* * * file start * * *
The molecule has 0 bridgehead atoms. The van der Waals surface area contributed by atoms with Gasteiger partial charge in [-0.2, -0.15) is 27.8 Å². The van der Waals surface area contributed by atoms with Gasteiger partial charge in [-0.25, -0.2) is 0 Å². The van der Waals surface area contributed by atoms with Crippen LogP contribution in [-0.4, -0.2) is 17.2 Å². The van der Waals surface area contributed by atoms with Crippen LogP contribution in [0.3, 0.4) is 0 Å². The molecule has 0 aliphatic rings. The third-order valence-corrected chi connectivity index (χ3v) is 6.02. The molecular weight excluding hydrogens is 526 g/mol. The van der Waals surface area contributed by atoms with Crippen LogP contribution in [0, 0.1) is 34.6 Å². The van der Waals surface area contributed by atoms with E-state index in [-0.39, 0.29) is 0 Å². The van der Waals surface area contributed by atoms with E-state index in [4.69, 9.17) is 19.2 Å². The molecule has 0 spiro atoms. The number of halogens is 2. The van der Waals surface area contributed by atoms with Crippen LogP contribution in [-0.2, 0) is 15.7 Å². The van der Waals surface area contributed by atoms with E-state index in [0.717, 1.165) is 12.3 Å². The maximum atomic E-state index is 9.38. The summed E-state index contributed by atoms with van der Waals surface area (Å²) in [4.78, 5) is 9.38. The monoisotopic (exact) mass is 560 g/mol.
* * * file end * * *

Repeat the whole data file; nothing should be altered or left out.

The molecule has 0 bridgehead atoms. The van der Waals surface area contributed by atoms with Gasteiger partial charge in [-0.2, -0.15) is 27.8 Å². The van der Waals surface area contributed by atoms with Gasteiger partial charge in [-0.25, -0.2) is 0 Å². The van der Waals surface area contributed by atoms with Crippen LogP contribution in [-0.4, -0.2) is 17.2 Å². The van der Waals surface area contributed by atoms with Crippen LogP contribution in [0.3, 0.4) is 0 Å². The molecule has 0 aliphatic rings. The third-order valence-corrected chi connectivity index (χ3v) is 6.02. The molecular weight excluding hydrogens is 526 g/mol. The van der Waals surface area contributed by atoms with Crippen LogP contribution in [0, 0.1) is 34.6 Å². The van der Waals surface area contributed by atoms with E-state index in [-0.39, 0.29) is 0 Å². The van der Waals surface area contributed by atoms with E-state index in [4.69, 9.17) is 19.2 Å². The molecule has 0 spiro atoms. The number of halogens is 2. The van der Waals surface area contributed by atoms with Crippen LogP contribution in [-0.2, 0) is 15.7 Å². The van der Waals surface area contributed by atoms with E-state index in [0.717, 1.165) is 12.3 Å². The maximum atomic E-state index is 9.38. The summed E-state index contributed by atoms with van der Waals surface area (Å²) in [4.78, 5) is 9.38. The monoisotopic (exact) mass is 560 g/mol.